Please note: For your convenience, this calculation has been rounded up slightly.
Important reminder: Every effort has been made to ensure the accuracy of this calculation. But before purchasing materials for any project, please check amounts with your suppliers or contractors.
The attic is the easiest place to install insulation, and it is also the most important, since heat rises. However, attic insulation cannot compensate for poorly insulated walls or drafty windows and doors. Caulk any open spaces around windows and doors, and install weatherstripping wherever you feel a draft on a windy day. If your house is still a drafty heat-waster, call in an insulation pro for evaluation.
The higher an insulation's "R" value, the greater its ability to impede the flow of heat. In an attic, most types of insulation have "R" values that range from 2 to 3.3 per inch of thickness. Fiberglass and older "rock wool" insulation comes in blankets or batts (short blankets). Loose-fill (or blown-in) insulation is most often composed of cellulose fiber, but may be made of fiberglass or rock wool.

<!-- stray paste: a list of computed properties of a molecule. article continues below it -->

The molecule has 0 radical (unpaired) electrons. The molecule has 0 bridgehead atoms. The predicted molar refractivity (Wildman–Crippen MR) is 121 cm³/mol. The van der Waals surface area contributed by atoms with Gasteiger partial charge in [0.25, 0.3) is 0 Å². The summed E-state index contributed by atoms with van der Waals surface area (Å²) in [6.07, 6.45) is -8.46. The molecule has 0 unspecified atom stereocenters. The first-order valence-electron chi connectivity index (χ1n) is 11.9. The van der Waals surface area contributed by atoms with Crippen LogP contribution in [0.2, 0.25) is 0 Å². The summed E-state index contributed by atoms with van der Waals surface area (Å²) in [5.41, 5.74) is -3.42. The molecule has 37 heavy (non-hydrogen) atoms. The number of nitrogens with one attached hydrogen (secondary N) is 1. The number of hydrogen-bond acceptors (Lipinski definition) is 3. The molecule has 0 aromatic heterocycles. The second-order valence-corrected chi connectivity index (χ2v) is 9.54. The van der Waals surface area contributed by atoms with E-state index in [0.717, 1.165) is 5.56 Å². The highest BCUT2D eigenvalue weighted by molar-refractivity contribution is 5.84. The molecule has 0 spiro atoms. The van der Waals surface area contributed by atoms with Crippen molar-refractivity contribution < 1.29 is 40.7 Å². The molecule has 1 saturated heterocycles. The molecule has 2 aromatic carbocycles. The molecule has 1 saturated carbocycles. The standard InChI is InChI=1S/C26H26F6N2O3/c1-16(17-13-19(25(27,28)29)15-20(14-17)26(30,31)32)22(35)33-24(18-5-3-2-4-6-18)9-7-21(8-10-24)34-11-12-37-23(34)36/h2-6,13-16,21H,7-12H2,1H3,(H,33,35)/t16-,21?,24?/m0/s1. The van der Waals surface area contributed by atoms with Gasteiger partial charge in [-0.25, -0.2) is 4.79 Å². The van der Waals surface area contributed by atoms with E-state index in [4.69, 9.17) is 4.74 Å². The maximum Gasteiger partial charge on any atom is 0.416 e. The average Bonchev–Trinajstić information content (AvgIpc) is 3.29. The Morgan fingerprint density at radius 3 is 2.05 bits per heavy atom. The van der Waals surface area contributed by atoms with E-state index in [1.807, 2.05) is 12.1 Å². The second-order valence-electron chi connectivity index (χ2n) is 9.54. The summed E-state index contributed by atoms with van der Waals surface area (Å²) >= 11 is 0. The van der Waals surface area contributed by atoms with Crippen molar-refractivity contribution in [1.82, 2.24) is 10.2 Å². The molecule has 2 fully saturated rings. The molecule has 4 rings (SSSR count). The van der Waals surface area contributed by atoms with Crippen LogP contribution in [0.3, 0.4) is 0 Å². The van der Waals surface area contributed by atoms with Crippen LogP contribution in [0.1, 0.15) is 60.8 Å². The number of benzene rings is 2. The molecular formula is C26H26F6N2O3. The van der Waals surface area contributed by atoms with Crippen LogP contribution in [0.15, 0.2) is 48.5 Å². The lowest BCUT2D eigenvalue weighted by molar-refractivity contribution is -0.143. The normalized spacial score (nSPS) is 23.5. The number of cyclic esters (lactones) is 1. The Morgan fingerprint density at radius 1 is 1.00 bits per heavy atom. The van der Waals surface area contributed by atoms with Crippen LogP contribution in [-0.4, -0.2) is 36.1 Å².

If you find loose, gray-colored insulation in your attic and your home was built between 1930 and 1970, it may contain asbestos; consult a pro to determine if the insulation poses a danger to your family.
A few tips: If the spaces between the joists are already filled to the top with loose or fiberglass insulation and you need to add more, consider two options: build up the width of the joists by nailing 2x2 or 2x4 cleats on top of them, and then install insulation between the cleats; Or, simply roll insulation over the joists. If you choose the second method, you will not be able to lay plywood or boards over the insulation to use the attic for storage space.
When installing insulation, be sure not to cover any eave vents. If an attic cannot breath, insulation can be dampened by condensation, causing it to compress and lose its insulating value.